Corporate Real Estate alignment: A preference-based design and decision approach

  • Monique Arkesteijn TU Delft, Architecture and the Built Environment

Synopsis

One of the long-standing issues in the field of corporate real estate management is the alignment of an organization’s real estate to its corporate strategy. In the last thirty years, fourteen Corporate Real Estate (CRE) alignment models have been made. In some of these CRE alignment models it is indicated that they strive for maximum or optimum added value. Even though extensive research into these existing CRE alignment models has provided us with valuable insights into the steps, components, relationships and variables that are needed in the alignment process, these models still fall short in two ways. Most models pay little to no attention to 

1 The design of new CRE portfolios;

2 The selection of a new CRE portfolio that adds most value to the organization.

How a CRE manager is able to design and select an optimum alternative in an operational way remains a black box in many alignment models.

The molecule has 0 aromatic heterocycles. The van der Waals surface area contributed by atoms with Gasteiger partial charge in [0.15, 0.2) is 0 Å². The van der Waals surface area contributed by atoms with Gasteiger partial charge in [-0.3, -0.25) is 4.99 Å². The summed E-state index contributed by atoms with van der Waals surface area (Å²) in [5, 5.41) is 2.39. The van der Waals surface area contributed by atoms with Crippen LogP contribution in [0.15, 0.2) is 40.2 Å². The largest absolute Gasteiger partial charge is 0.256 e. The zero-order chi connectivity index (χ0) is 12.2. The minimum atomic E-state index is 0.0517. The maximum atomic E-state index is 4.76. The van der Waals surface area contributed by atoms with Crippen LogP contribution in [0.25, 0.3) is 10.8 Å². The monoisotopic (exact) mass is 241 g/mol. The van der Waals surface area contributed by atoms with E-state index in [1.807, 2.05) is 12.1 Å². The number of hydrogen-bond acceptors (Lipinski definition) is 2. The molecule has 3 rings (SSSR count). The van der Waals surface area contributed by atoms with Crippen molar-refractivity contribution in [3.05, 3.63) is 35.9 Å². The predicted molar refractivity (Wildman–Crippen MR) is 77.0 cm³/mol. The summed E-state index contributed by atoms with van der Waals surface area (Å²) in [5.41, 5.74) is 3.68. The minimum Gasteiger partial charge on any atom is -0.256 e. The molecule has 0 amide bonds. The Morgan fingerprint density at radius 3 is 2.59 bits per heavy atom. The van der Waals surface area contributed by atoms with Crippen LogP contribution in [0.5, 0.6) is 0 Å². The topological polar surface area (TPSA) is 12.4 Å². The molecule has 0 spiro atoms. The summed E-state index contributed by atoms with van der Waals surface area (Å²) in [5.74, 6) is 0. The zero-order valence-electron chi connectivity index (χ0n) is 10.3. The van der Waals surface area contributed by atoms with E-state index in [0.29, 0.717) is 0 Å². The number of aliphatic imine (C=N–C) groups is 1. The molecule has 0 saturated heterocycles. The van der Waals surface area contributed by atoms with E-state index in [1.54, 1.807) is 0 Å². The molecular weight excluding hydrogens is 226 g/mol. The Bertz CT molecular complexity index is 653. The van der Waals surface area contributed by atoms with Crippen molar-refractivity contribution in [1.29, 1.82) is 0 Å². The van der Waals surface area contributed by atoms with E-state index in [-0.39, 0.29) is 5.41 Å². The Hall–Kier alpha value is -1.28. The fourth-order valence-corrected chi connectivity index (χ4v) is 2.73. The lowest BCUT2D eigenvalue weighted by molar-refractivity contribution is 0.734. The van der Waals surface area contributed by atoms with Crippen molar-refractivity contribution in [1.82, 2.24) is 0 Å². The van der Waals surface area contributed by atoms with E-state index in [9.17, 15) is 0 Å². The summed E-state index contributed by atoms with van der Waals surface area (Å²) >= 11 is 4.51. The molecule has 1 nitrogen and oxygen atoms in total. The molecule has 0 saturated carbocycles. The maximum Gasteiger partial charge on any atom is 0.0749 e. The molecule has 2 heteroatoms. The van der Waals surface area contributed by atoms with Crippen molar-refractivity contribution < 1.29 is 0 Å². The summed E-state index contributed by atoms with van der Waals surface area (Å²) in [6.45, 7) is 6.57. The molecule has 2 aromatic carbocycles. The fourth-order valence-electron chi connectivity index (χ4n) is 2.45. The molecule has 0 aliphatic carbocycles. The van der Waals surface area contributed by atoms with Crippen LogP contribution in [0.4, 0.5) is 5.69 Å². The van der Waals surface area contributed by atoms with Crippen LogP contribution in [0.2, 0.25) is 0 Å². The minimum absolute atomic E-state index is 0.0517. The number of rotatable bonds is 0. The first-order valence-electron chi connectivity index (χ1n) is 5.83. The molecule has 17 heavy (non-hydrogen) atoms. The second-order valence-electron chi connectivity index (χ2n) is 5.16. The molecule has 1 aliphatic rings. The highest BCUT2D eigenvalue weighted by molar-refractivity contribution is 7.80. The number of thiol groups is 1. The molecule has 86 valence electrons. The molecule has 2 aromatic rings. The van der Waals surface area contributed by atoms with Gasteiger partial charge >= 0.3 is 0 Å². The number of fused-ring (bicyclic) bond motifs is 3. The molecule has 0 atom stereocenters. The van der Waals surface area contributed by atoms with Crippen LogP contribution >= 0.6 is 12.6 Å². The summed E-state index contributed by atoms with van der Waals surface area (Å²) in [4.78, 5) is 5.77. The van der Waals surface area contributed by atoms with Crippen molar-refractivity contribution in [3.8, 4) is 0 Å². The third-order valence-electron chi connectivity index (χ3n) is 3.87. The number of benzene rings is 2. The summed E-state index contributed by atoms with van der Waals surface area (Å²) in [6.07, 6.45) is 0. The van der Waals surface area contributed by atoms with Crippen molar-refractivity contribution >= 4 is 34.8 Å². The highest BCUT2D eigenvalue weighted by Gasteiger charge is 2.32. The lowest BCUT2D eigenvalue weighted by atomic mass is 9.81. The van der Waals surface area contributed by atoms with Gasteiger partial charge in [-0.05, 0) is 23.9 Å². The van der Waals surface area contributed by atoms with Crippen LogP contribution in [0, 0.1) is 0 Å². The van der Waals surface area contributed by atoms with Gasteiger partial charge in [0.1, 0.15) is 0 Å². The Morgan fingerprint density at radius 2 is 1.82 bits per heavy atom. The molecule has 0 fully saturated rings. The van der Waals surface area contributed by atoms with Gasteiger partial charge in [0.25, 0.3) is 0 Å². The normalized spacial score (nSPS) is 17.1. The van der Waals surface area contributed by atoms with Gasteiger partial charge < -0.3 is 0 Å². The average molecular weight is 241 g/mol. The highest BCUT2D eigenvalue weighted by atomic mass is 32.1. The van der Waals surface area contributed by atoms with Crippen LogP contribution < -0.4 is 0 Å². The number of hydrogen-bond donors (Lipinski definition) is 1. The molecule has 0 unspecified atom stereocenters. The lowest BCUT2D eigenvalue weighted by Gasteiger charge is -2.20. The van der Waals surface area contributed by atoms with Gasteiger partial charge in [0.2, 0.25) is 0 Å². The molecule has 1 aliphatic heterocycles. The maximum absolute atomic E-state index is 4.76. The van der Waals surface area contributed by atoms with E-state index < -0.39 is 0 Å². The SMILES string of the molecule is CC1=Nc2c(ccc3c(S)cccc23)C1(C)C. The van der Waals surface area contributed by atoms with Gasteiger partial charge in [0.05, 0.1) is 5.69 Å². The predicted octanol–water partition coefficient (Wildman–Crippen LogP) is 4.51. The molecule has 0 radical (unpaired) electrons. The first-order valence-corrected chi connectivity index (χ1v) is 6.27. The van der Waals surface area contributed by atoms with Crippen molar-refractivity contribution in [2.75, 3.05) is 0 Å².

In CRE alignment models, the authors generally use either the stakeholder or the shareholder approach. Both approaches received criticism in the past. Kaplan and Norton (2006) state that the shareholder approach with purely financial measures of performance are not sufficient to yield effective management decisions. Jensen (2010) criticizes the stakeholder approach and states that managers in an organization need to define what is better and what is worse which forms the basis of making decisions. In his view, putting them in opposite positions is not correct because both are of a different nature. In fact, Jensen (2010, p. 33) states “ ... whether firms should maximize value or not, we must separate two distinct issues;

1 Should the firm [organization] have a single-valued objective?;

2 And, if so, should that objective be value maximization or something else ...?"